Instead, Hadley said, the revised proposal would enumerate specific conduct - such as torture, mutilation and rape - that would count as war crimes under U.S. law and state that the president has authority to define through executive order his interpretation of Common Article 3.

"There is no doubt that the integrity and letter and spirit of the Geneva Conventions have been preserved," McCain said.

The deal also settled disputes about the structure of military commissions.

The White House initially proposed allowing prosecutors to deny terrorism suspects access to some evidence used against them. But Bush's side changed course and agreed with McCain's group that defendants must be able to see such information, including redacted versions of classified evidence.

Bush's team, which had sought trials where coerced statements could be used, struck a deal with the senators to limit the use of information extracted through harsh treatment.

Just last week, Bush suggested in a Rose Garden news conference that scrapping his proposal on the Geneva Conventions would force the CIA program to shut down. Some administration allies suggested yesterday that could still happen, depending on the wording and form of his executive order.

"Everything now depends on what the executive branch is going to do," said David Rivkin, a national security lawyer in the Reagan and first Bush administrations.

He said that to preserve the CIA program, the president's executive order would have to be "public and explicit" about how he was interpreting the Geneva Conventions.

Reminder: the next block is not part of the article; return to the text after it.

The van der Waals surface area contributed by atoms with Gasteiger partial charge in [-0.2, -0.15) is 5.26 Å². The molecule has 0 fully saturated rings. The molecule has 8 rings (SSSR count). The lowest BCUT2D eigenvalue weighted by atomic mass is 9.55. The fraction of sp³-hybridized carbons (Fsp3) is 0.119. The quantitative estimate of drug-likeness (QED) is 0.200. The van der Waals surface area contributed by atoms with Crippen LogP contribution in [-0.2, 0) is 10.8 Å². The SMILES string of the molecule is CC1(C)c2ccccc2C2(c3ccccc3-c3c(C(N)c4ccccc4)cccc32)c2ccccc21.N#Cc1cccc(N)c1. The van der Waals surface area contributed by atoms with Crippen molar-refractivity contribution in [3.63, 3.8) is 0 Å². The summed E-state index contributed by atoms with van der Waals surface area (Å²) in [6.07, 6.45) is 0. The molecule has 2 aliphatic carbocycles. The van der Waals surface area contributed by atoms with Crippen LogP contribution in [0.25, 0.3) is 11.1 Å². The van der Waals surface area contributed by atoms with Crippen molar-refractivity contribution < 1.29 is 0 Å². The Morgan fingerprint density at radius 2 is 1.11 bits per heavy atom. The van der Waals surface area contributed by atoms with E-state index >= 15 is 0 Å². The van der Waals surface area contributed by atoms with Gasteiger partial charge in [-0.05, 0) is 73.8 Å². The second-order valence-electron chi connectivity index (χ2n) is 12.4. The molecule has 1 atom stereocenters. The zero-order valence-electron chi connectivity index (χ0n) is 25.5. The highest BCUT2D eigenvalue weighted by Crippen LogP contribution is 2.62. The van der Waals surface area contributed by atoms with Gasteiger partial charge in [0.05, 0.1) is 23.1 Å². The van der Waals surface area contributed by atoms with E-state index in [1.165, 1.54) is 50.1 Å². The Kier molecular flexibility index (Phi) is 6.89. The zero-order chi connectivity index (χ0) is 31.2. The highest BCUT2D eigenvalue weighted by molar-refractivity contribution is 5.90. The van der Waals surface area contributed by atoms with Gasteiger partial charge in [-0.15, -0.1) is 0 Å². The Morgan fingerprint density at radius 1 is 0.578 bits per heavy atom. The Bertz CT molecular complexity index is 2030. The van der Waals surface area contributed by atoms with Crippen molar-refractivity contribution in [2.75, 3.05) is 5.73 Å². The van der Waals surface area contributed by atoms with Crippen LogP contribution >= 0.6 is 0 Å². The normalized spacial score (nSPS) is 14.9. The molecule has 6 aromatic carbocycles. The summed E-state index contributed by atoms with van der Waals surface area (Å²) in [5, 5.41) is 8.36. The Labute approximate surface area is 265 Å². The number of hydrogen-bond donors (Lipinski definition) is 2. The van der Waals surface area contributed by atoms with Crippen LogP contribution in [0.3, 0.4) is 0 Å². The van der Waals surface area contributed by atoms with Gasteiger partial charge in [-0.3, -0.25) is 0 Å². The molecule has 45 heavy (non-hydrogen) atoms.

Several key players cautioned that the deal was far from sealed.

"Once the president puts signature to paper, that's when we'll have a deal," Warner said.

Rep. Duncan Hunter, the California Republican who chairs the Armed Services Committee, said he had concerns about the proposal on classified information. After high-level talks on the measure that have centered almost exclusively on the more unruly Senate, Hunter suggested that his side of the Capitol was not ready to embrace the deal wholeheartedly.

"The House is going to look at this. And I'm going to talk to the speaker about it and bring back, I think, several recommendations," Hunter said. "I think we're very close."

Conservative Republicans have groused privately that a few senators from their party have tangled efforts to present a united front on security issues.

Graham said the holdup was appropriate.

"I'm very pleased that long-term policy considerations trumped the political moment," he said.

Democrats reacted cautiously, with leaders working to draw attention to the Republican split that preceded it.

Rep. Nancy Pelosi of California, the Democratic leader, told PBS that while she had not seen details of the agreement, its principles "sound very much like legislation proposed by the Democrats" that was rejected by the Armed Services Committee.

Sen. Carl Levin of Michigan, the top Armed Services Democrat, said he would have to review the proposal to make sure it would not undermine international treaties, or allow "secret trials" or the use of coerced evidence. Levin also said he was concerned about the measure's provisions for allowing detainees to challenge the legality of their imprisonment.

Sun reporter Siobhan Gorman contributed to this article.